In remarks delivered at the opening of “World Cotton Day 2023” hosted by the United Nations Industrial Development Organization (UNIDO) in Vienna, the Director-General admitted that 20 years of negotiations at the WTO on the trade aspects of cotton have failed to reach their final and main result.

“There is no point sugar-coating things: over the past 20 years, WTO members have not made progress on cotton in the context of the negotiations on agriculture,” she said. “Persistent distortions in international markets impede the fair participation of many cotton-producing countries. This is a collective failure, one there is no running away from. But we won't give up trying to get the right outcomes for cotton producers in our negotiations.”

“The coming weeks offer a short window of opportunity for our members to define and pursue what they consider to be an appropriate cotton outcome at MC13,” DG Okonjo-Iweala added.  “I call on members, and particularly the C-4 (Cotton-4), to engage with each other to explore possible landing zones … and define the contours of a possible MC13 outcome on cotton.”

MC13 will take place from 26 to 29 February in Abu Dhabi, United Arab Emirates.

Cotton is discussed at the WTO under two complementary tracks: trade aspects, involving multilateral negotiations to address distorting subsidies and trade barriers for cotton; and  development assistance provided to cotton production and its value chain. 

The talks are the result of the “Sectoral Initiative on Cotton” from the C-4 — Benin, Burkina Faso, Chad and Mali (subsequently joined by Côte d'Ivoire) — establishing cotton as a priority on the multilateral trading system's agenda.

World Cotton Day (WCD) was launched at WTO headquarters in 2019 at the request of the C-4 to recognize and celebrate the importance of cotton as a global commodity and to raise the profile of their cotton-specific needs on trade and development. In September 2021, WCD became the official UN International Day of Cotton. 

“Making cotton fair and sustainable for all, from farm to fashion” was the theme of this year's event at UNIDO, which was supported by the WTO, the UN Food and Agriculture Organization, the International Trade Centre, the International Atomic Energy Agency, and the International Cotton Advisory Committee (ICAC). 

DG Okonjo-Iweala said the theme of WCD 2023 “is an imperative for us all, given the sector's importance for the livelihoods of millions of people worldwide. The stakes are especially high in some of the world's poorest countries, where incomes related to cotton can make the difference between extreme poverty and undernourishment or a better life.”

“The road to getting there is long and will require a lot of work from all actors here today,” she said, noting that C-4 and other least developed country (LDC) cotton producers are grappling with challenges that include price volatility, market distortions, the impacts of climate change, pest problems and other downstream challenges.

In a keynote address, Wanledom Robertine, Chad's Minister of Trade and Industry and coordinator for the C-4, said cotton represents around 12 per cent of gross domestic product and 40 per cent of total export receipts for African countries and LDCs who are exporters of cotton.  However, the COVID-19 pandemic has devastated the African cotton sector, helping to fuel the rural exodus and migrant crisis which the world is witnessing today, she said.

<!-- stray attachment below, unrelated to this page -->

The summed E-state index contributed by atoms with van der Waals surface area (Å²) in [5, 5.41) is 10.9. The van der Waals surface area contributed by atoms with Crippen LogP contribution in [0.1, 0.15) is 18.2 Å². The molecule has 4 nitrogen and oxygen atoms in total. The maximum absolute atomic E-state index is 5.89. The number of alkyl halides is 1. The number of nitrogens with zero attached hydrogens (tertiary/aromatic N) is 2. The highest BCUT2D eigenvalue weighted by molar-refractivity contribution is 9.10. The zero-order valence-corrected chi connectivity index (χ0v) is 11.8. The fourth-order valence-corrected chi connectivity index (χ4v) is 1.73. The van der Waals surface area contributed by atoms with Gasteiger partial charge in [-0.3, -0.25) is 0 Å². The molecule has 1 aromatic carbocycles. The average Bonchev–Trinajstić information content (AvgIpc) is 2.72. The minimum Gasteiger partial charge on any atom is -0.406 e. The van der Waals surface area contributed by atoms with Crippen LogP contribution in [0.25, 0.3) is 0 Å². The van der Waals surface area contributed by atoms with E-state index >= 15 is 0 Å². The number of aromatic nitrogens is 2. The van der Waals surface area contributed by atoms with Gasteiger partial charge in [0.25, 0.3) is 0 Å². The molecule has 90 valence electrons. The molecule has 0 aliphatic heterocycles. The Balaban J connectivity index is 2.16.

“We need a significant response allowing us to deal with the current challenges linked to productivity and cotton processing in Africa,” she declared.  “What is crucial is to develop the value chain of cotton and capitalize on the different segments in it so that our people can benefit in terms of job creation and structural development.”

ICAC Executive Director Eric Trachtenberg noted that the global cotton sector is valued at US$ 50 billion, with US$ 20 billion in global trade.  Cotton sustains 20 million growers and benefits 100 million people along the value chain.

The sector is currently witnessing flat to declining yields because of climate change and other weather effects, Mr Trachtenberg noted, making it even more important to transition to sustainable and climate resilient production.

In response, DG Okonjo-Iweala noted that the WTO has been actively responding to the demands of the C-4 countries and their partners for support to scale up production, diversify their output, and add value to cotton and its by-products.

“With our partners, including all the international organisations represented here today, we are working actively to mobilize financial and technical resources to accompany LDCs' efforts, led by the C-4, to further develop the sector and the value chains associated with it,” she added.  “My hope is that this World Cotton Day will serve as a key platform to coordinate our efforts towards delivering real improvements in the lives of cotton producers and traders in the not-too-distant future.”

More information on World Cotton Day is available here.

WTO-UNIDO panel on sustainability and innovation

The WTO joined UNIDO at WCD 2023 to organize a panel discussion on sustainability and innovation at WCD 2023 under the theme: “Balancing Innovation and Regulation for Enhanced Cotton Quality, Yields and Sustainability in Cotton-to-Textile Value Chains.”  Representatives from the Better Cotton Initiative, the FMC Corporation, the Tessellation Group and Arise IIP addressed issues such as sustainability certification, improving cotton yields and fibre quality, and potential innovations for sustainable fabric and textile production with the aim of advancing sustainability and innovation in the cotton-to-textile industry.

More details on the WTO-UNIDO panel event are available here.




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